Sino-Russian relations: the false promise of Russian balancing

Abstract

The expectation that Russian will balance China’s growing presence in Central Asia and Northeast Asia is premised on fundamental misunderstandings of the nature of balance of power politics and of Russian great power capabilities. First, contrary to neorealist scholarship, secondary powers nearly always bandwagon; the traditional classical realist security studies literature’s focus on the centrality of capabilities, rather than on intentions and threat perception, explains non-great power behavior in the context of great power competition. Second, contrary to a widespread assumption, and following the understanding of the attributes of great power in the traditional security literature, Russia is not a great power in East Asia; it lacks the necessary relative great power capabilities in its Far East. China is the sole great power on mainland Northeast Asia. In this respect, the sources of Russian security policy will be similar to other secondary powers, both in East Asia and elsewhere.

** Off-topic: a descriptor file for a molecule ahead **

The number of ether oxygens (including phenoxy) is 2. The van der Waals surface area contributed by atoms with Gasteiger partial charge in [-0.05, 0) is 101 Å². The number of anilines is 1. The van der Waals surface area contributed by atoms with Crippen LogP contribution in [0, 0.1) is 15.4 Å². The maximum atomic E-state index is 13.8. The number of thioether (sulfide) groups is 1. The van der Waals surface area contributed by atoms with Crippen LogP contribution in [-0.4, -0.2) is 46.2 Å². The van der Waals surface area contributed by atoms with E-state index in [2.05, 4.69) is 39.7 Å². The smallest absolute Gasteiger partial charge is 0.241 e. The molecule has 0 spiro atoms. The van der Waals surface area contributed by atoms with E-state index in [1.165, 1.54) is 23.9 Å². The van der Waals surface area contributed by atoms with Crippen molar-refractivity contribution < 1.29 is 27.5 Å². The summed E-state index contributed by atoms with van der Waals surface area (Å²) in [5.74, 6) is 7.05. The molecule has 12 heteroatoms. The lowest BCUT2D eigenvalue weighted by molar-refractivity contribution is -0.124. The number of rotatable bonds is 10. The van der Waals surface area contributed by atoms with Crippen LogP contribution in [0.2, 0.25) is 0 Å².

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Notes

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  33. 33.

    Some scholars have characterized this diplomacy as “hedging.” But insofar as these secondary powers had not hedged before, their hedging constitutes improved relations with China in response to the rise of China. This is not balancing but rather part of a process of bandwagoning. See, for example, Evan S. Medeiros Strategic Hedging and the Future of Asia–Pacific Stability, Washington Quarterly, 2005, vol. 29, no. 1 (2005).

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  40. 40.

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  41. 41.

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  42. 42.

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  65. 65.

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  67. 67.

    Author’s interviews with Chinese government and military researchers.

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Ross, R.S. Sino-Russian relations: the false promise of Russian balancing. Int Polit 57, 834–854 (2020). https://doi.org/10.1057/s41311-019-00192-w

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Keywords

  • Sino-Russia relations
  • Rise of China
  • Balance of power
  • Bandwagoning